Breaking the Silence

Breaking the Silence
So the #metoo social media wave that keeps rolling through our society is bringing to light sexual harassment and sexual assaults that have been hidden for years. Just this week, other public figures are being exposed for their inappropriate and predatory behavior.
Part of the way that men get away with sexual harassment and sexual assault is the code of shame and silence undergirded with victim blaming. I believe one of the few ways to begin to transform our rape culture is for women to break the silence and begin telling our stories. Of course, this will not be a healthy or safe or wise option for many women. Every woman must decide for herself whether to break silence or not. You do what you need to do to take care of you and your safety and well-being.
Me? As for me, I think it may be empowering to break the silence and tell my stories. There are far worse stories out there, but along the spectrum of sexual harassment and sexual assault all the incidents, however, seemingly minor, undergird a culture that condones the mistreatment of women, the exploitation of women, and the disrespect of women.
The first incident of sexual harassment that I endured was while I was in college. I commuted across town to LSU while living at home with my parents and brother. Many days I would drive out early and stay on campus all day. During my first year, I was returning to my car at about dusk. I was parked in the huge lot near the football stadium that had a boys dorm built into it under the stands. As I was walking along this guy rides by on a bike and slows down, yelling at me: “Hey, don’t you want some of this” as he waves his penis at me — hanging there out of his open pants. I was so shocked and disgusted. I quickly made my way to my car. I never parked in that lot again. I never took a night class.
During my early years of ministry, I had an appointment where the previous pastor would return to the churches. He maintained friendships and pastoral relationships with the members of my church. So already it was obvious he had poor professional boundaries. Every time he saw me, he would grab me into one of those creepy full body inappropriate hugs — even as I was sticking out my hand for a handshake, even as I went stiff, even as I tried to push him away. He’d say:”Oh hugs are nice.” And I was a young pastor. I was striving to maintain professional decorum in front of parishioners who were always around. I was well trained to be polite, to not cause a scene. I even said directly, “A handshake will suffice” and he still grabbed me. I finally resolved that the next time he grabbed me in one of those inappropriate hugs, I was going to knee him in the groin and I did not care whom among my church members were near by. I am grateful that I have not yet had to test my resolve because since then I have not had to endure one of his inappropriate hugs.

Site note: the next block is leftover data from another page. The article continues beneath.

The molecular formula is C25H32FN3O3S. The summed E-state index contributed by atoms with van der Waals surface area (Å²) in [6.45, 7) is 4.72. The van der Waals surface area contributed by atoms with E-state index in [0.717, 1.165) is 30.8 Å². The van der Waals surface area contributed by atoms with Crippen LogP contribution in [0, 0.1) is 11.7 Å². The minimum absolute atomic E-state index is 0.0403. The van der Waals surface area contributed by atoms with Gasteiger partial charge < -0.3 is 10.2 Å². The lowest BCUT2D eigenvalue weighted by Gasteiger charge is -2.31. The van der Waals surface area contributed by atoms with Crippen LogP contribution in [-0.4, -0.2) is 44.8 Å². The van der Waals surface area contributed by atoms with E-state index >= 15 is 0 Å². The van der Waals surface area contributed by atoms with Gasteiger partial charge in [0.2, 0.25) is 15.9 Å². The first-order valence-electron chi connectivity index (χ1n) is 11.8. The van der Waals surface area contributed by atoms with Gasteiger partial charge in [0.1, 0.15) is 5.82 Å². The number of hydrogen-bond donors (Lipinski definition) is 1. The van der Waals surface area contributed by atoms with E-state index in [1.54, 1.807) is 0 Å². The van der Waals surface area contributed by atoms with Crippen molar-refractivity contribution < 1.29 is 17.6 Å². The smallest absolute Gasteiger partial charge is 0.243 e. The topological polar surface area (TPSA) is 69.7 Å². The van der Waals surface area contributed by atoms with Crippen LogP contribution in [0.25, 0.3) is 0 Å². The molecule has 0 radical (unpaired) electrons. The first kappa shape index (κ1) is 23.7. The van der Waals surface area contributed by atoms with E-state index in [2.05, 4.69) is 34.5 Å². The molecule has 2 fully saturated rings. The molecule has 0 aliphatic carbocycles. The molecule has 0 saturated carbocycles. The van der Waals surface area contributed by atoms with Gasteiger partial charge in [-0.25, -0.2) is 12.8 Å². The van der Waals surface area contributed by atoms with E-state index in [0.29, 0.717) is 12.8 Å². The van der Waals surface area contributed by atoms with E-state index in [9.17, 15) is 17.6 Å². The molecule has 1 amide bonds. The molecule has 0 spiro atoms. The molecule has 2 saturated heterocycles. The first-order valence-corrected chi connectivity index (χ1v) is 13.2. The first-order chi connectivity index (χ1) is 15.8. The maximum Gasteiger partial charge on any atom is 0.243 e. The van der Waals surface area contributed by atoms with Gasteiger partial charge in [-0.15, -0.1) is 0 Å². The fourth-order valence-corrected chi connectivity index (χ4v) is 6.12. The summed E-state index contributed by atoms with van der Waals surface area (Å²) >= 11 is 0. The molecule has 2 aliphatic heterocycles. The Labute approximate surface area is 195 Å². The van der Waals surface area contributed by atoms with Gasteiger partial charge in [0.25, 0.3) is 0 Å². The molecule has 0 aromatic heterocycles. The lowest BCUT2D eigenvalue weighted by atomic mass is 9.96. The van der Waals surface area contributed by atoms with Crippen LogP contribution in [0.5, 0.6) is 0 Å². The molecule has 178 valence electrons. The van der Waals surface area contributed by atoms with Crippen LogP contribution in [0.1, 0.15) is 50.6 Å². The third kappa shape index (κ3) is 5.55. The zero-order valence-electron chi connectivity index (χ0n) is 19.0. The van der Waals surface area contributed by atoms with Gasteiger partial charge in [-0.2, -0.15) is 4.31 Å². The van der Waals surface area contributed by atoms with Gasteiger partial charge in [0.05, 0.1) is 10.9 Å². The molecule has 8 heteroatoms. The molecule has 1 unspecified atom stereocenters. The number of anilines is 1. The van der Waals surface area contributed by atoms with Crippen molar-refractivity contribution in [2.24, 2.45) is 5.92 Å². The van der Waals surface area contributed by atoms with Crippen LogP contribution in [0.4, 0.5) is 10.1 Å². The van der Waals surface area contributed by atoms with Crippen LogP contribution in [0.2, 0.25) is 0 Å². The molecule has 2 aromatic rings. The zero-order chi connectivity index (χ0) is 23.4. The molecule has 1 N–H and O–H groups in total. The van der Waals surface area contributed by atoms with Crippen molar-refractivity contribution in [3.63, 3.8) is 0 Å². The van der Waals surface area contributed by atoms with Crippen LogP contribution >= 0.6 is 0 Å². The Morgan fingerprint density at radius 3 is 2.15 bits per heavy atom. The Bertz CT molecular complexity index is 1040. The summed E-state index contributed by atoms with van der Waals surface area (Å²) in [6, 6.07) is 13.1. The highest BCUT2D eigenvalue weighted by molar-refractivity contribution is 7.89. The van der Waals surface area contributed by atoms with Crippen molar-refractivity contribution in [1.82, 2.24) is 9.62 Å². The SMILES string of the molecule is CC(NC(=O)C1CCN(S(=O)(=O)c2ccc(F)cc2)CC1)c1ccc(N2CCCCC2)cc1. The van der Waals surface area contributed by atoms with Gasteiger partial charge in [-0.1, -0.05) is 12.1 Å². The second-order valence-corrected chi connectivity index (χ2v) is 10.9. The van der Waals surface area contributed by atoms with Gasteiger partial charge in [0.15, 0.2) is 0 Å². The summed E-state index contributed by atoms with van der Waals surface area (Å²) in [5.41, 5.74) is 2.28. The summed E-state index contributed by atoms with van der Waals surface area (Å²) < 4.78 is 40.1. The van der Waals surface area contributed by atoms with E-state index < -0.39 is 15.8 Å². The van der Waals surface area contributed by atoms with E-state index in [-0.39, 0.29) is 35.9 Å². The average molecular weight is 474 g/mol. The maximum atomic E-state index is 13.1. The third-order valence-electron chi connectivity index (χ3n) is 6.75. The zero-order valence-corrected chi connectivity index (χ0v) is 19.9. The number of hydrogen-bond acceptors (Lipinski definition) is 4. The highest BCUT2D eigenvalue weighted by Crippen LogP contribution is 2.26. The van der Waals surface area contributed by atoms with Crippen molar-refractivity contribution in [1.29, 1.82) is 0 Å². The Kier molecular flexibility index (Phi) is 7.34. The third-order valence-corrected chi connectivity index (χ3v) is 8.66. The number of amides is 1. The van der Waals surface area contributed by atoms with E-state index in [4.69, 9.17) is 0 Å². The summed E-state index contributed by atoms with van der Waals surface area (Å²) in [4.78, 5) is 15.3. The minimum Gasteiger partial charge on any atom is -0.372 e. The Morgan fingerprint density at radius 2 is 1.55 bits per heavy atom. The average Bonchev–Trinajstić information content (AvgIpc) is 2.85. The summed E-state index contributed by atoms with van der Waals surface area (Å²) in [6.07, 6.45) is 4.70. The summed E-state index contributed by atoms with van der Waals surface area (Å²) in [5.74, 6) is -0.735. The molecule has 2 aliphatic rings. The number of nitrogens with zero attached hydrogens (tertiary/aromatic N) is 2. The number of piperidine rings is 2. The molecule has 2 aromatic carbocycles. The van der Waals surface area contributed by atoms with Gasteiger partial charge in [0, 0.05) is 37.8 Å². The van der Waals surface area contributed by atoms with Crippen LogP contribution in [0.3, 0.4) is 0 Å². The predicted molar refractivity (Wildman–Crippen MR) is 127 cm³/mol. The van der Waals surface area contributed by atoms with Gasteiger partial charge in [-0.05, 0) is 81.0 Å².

In another appointment, the church had arranged for several “meet and greets” to help me get to know folks. At one of these sessions, “Charlie” tried to feed me grapes — YES, you read that correctly — he attempted to come in close and hand feed me grapes. I repeatedly and politely kept saying “No, thank you.” Finally the meeting started and Charlie ceased. Then when the meeting was breaking up, he tracked me around the room and again maneuvered himself up close and tried to feed me grapes. Again, 2-3 times I politely said “No thank you.” At which point he said, “Well then, I will just have to turn you over my knee and spank you.” When he said that, I became very still and very alert. I looked Charlie directly in the eyes and said calmly but firmly, “In which case, I will press charges.” He looked down and scurried away. But throughout my time as his pastor, he repeatedly stood too close, touched me inappropriately, grabbed necklaces I was wearing pretending he wanted to see it more closely but never asking permission. I observed that other members of his family had questionable boundaries — a son who was married would kiss other women to whom he was not related on the lips in the church foyer. With Charlie, I never knew who to report his inappropriate behavior to — his son was on SPRC and was the wanton kisser (thank goodness he never attempted to kiss me). The other thing with Charlie — he was older and I hoped that if he did physically attack, I could fend him off. But it does raise the question — what recourse do clergywomen have to report the sexual harassment of parishioners? We all know the little tricks to try to keep ourselves safe — never linger after a church meeting, always leave with 2-3 others. Wear frumpy, dowdy, ugly clothes. Do stiff armed handshakes with our other arm crossed over our breasts as protection from those invasive hugs. Meet in public places the middle of the day. But when our best efforts fail to keep the creeps and predators at bay, where do we turn for assistance and support?